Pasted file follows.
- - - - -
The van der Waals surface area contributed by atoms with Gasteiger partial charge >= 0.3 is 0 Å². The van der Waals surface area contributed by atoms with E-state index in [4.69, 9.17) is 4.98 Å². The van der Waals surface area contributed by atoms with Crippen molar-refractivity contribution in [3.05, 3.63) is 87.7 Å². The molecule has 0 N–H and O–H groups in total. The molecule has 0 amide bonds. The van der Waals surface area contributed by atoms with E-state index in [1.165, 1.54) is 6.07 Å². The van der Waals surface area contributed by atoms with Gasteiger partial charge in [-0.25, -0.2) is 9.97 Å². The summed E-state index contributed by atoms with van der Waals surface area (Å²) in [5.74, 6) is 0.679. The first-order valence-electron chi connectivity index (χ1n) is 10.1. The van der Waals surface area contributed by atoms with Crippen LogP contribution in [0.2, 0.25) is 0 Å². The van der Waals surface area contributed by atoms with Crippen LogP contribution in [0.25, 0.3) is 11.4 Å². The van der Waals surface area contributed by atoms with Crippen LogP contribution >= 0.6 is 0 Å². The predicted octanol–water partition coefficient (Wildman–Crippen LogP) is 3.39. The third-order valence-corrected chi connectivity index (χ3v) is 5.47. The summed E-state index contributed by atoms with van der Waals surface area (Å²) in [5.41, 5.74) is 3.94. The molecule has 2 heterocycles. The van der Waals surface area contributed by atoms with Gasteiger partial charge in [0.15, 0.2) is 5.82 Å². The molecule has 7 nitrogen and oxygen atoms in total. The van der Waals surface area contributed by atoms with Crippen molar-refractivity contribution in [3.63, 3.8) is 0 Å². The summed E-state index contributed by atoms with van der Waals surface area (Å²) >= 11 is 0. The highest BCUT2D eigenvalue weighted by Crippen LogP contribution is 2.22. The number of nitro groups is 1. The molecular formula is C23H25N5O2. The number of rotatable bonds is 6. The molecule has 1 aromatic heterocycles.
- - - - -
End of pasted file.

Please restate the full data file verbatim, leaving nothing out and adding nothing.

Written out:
The van der Waals surface area contributed by atoms with Gasteiger partial charge >= 0.3 is 0 Å². The van der Waals surface area contributed by atoms with E-state index in [4.69, 9.17) is 4.98 Å². The van der Waals surface area contributed by atoms with Crippen molar-refractivity contribution in [3.05, 3.63) is 87.7 Å². The molecule has 0 N–H and O–H groups in total. The molecule has 0 amide bonds. The van der Waals surface area contributed by atoms with E-state index in [1.165, 1.54) is 6.07 Å². The van der Waals surface area contributed by atoms with Gasteiger partial charge in [-0.25, -0.2) is 9.97 Å². The summed E-state index contributed by atoms with van der Waals surface area (Å²) in [5.74, 6) is 0.679. The first-order valence-electron chi connectivity index (χ1n) is 10.1. The van der Waals surface area contributed by atoms with Crippen LogP contribution in [0.2, 0.25) is 0 Å². The van der Waals surface area contributed by atoms with Crippen LogP contribution in [0.25, 0.3) is 11.4 Å². The van der Waals surface area contributed by atoms with Crippen LogP contribution >= 0.6 is 0 Å². The predicted octanol–water partition coefficient (Wildman–Crippen LogP) is 3.39. The third-order valence-corrected chi connectivity index (χ3v) is 5.47. The summed E-state index contributed by atoms with van der Waals surface area (Å²) in [5.41, 5.74) is 3.94. The molecule has 2 heterocycles. The van der Waals surface area contributed by atoms with Gasteiger partial charge in [0.15, 0.2) is 5.82 Å². The molecule has 7 nitrogen and oxygen atoms in total. The van der Waals surface area contributed by atoms with Crippen molar-refractivity contribution in [3.63, 3.8) is 0 Å². The summed E-state index contributed by atoms with van der Waals surface area (Å²) >= 11 is 0. The highest BCUT2D eigenvalue weighted by Crippen LogP contribution is 2.22. The number of nitro groups is 1. The molecular formula is C23H25N5O2. The number of rotatable bonds is 6. The molecule has 1 aromatic heterocycles.